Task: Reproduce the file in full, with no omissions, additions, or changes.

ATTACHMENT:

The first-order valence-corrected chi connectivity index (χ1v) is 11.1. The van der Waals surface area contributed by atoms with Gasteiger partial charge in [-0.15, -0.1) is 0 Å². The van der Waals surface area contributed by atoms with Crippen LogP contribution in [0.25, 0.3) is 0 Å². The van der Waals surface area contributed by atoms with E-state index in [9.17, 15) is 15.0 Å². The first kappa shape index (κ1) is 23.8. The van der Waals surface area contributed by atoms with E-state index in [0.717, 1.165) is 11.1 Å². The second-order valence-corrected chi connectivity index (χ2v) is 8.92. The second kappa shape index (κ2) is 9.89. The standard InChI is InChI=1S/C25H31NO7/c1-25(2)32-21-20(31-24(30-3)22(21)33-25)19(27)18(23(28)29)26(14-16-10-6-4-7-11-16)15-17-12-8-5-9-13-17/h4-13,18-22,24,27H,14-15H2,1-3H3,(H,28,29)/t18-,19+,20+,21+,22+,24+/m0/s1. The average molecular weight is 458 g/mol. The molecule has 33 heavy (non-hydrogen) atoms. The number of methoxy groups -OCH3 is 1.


The first-order valence-corrected chi connectivity index (χ1v) is 11.1. The van der Waals surface area contributed by atoms with Gasteiger partial charge in [-0.15, -0.1) is 0 Å². The van der Waals surface area contributed by atoms with Crippen LogP contribution in [0.25, 0.3) is 0 Å². The van der Waals surface area contributed by atoms with E-state index in [9.17, 15) is 15.0 Å². The first kappa shape index (κ1) is 23.8. The van der Waals surface area contributed by atoms with E-state index in [0.717, 1.165) is 11.1 Å². The second-order valence-corrected chi connectivity index (χ2v) is 8.92. The second kappa shape index (κ2) is 9.89. The standard InChI is InChI=1S/C25H31NO7/c1-25(2)32-21-20(31-24(30-3)22(21)33-25)19(27)18(23(28)29)26(14-16-10-6-4-7-11-16)15-17-12-8-5-9-13-17/h4-13,18-22,24,27H,14-15H2,1-3H3,(H,28,29)/t18-,19+,20+,21+,22+,24+/m0/s1. The average molecular weight is 458 g/mol. The molecule has 33 heavy (non-hydrogen) atoms. The number of methoxy groups -OCH3 is 1.